After Shields’ death, his wife and a trust for Linda Hall set up by Herbert Hall held a large piece of property in joint ownership. Hall left his estate to develop what would become the Linda Hall Library. Mrs. Shields donated two tracts of land to the University of Kansas City in 1946, which allowed the forerunner of UMKC to connect its campus to Epperson House, which Epperson’s widow donated to the school in 1942.

The Church moves south

The Shields’ property not only contributed to the creation of an urban university, but also allowed the Central United Methodist Church to move south.

Churches like to locate near the places their members live, and Central was looking for a new spot in the 1930. Its members had moved south, as Shields had predicted, and church leaders were  eyeing a site on the northwest corner of 52nd and Oak – but it faced a problem that plagued many growing churches in that era. If they could find a site within the new residential neighborhoods, how could they find a spot that could provide enough parking for all the people who wanted to drive to church?

The Kansas City Star on Nov. 26, 1933 explained the problem.

“Ever since the motor car came into anything like general use, the church coming into the residential district has created a puzzle and a problem to real estate developers and owners of residences very near proposed church sites. Now, for the first time in Kansas City, that problem is to be solved in quite definitive fashion.

“The church problem in the residential neighborhood has centered around parking space. With churches an admitted neighborhood asset in many respects, nevertheless subdividers investing time and fortune in developing residential neighborhoods have tried to diplomatically shy away from such newcomers. The reason has been parking space. The time of church services or any meeting can be marked by the passer-by who merely needs to note the parked motor cars in the church vicinity. Home owners near churches know the occasional annoyances of being unable to park their cars in the street near home on occasions.”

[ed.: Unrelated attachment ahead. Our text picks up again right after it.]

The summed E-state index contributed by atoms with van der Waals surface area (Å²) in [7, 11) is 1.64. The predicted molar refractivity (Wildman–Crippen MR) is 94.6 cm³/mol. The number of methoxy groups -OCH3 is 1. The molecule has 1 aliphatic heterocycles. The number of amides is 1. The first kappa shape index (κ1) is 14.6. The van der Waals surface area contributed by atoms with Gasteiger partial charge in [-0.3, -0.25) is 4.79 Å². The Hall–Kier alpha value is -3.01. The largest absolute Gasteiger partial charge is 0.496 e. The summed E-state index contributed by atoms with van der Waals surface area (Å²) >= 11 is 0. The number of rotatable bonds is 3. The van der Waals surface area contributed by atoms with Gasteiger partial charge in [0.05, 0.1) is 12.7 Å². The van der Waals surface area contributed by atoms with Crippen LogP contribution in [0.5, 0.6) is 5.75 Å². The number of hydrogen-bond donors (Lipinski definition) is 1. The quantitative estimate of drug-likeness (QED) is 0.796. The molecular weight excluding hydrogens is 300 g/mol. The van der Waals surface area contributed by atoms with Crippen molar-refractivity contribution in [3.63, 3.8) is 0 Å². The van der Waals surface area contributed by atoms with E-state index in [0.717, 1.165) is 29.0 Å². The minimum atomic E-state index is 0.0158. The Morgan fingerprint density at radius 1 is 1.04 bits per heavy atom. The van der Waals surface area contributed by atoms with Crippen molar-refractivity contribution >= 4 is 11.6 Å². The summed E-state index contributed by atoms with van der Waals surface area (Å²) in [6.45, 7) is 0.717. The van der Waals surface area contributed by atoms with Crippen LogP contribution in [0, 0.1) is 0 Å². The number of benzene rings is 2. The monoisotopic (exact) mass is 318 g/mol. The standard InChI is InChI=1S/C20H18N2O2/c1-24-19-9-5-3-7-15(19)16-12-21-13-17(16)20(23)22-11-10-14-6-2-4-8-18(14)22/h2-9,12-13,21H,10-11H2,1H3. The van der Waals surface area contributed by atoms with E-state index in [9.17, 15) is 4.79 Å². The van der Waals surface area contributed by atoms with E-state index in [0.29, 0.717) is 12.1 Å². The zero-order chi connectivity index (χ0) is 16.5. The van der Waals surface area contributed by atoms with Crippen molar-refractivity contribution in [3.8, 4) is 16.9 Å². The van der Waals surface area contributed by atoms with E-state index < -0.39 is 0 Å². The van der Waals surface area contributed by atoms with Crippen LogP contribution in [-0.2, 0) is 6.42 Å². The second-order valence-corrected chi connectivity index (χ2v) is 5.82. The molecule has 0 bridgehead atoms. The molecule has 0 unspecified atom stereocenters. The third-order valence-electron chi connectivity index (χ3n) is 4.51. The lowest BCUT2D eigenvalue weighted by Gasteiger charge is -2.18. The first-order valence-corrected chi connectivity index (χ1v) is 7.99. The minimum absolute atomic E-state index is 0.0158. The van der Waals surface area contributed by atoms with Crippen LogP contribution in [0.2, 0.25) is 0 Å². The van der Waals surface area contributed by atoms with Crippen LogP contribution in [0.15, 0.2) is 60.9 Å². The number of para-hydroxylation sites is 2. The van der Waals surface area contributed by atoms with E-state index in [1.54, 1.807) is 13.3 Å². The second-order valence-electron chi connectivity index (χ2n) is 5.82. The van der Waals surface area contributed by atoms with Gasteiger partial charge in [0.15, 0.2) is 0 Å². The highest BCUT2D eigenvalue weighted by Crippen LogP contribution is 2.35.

However, the newspaper credited Mrs. Shields and Mr. Hall with finding a solution. Because they controlled a large tract of land, they were able to offer the church enough property to include a sizable parking lot as part of its development.

The Young Matrons built their clubhouse on this block in 1939, on land they also bought from Shields and Hall. It is seen here in 1940 when the group had just opened its doors. In 2015, the clubhouse was moved from the original site to 52nd and Cherry to make room for a Whole Foods, UMKC Student Health and Counseling Center, apartments and a parking garage.
The Young Matrons built their clubhouse on this block in 1939, on land they also bought from Shields and Hall. It is seen here in 1940 when the group had just opened its doors. In 2015, the clubhouse was moved from the original site to 52nd and Cherry to make room for a Whole Foods, UMKC Student Health and Counseling Center, apartments and a parking garage.

Comments

Leave a Reply

Your email address will not be published. Required fields are marked *